Has your spouse misled the court about their wealth? If the answer to this is yes then the recent Supreme Court judgment in the cases of Sharland -v- Sharland  UKSC60 and Gohil -v- Gohil  UKSC61 could assist you. In both these cases it was alleged that the husbands have misled the court about their financial positions and this has now meant that their cases can be re-opened. In the case of Sharland Mr Sharland had suggested that he had no plans to float the company in which he owned shares of but in fact it subsequently came to light that he was preparing to do so and therefore the company was more valuable than he had led the court to believe.
In the case of Gohil Mrs Gohil believed her husband (who was a solicitor) was concealing assets. He was subsequently convicted of money laundering and sentenced to ten years imprisonment. In both of these cases the Supreme Court ruled on the 14 October 2015 that they would allow the wife’s appeals and the finances of the parties will now need to be reconsidered again by the court. Fraud has usually been enough to have a financial order set aside unless the court are satisfied that knowledge of the fraud would have made no difference to either the court or the spouse involved. However, this just reiterates the fact that if there has been fraud/serious non-disclosure then any financial agreement reached within the divorce proceedings could potentially be set aside.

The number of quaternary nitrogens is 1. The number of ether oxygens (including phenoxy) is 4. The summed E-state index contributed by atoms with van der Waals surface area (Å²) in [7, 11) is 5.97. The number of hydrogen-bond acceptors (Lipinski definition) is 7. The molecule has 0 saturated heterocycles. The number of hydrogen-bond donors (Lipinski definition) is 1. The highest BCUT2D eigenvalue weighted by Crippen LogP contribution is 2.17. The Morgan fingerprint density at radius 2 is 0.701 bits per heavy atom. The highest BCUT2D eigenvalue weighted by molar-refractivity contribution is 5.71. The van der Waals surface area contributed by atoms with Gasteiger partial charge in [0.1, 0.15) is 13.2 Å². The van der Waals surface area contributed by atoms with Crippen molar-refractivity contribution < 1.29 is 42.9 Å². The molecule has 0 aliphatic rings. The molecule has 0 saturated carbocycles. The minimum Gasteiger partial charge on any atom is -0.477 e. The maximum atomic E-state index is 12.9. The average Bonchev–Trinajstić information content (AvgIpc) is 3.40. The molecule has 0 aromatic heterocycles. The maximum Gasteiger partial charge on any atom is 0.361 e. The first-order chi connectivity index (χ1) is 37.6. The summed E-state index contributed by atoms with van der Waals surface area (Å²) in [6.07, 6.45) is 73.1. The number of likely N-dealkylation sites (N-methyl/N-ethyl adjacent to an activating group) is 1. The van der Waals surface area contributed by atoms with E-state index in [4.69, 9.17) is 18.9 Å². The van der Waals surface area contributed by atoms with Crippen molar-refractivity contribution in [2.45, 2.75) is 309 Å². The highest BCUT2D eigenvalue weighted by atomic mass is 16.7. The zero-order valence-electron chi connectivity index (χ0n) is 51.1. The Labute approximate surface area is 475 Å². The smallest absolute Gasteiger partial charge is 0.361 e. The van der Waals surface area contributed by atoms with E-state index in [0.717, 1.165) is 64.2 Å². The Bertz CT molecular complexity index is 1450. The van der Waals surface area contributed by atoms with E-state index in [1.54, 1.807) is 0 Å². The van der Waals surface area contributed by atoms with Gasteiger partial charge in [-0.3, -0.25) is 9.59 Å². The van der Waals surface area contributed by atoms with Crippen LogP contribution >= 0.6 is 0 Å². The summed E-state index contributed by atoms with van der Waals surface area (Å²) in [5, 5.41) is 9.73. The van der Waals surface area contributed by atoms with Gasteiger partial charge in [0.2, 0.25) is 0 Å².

Therefore even if a financial order has been made within divorce proceedings between you and your spouse if you believe that your spouse has misled the court about their wealth and therefore it is likely that if the court and you had had knowledge of the fraud/misleading a different order may have been made then please do not hesitate to consult our family department to discuss the matter further.
For further information see www.brearleyssolicitors.com/what-we-do/family/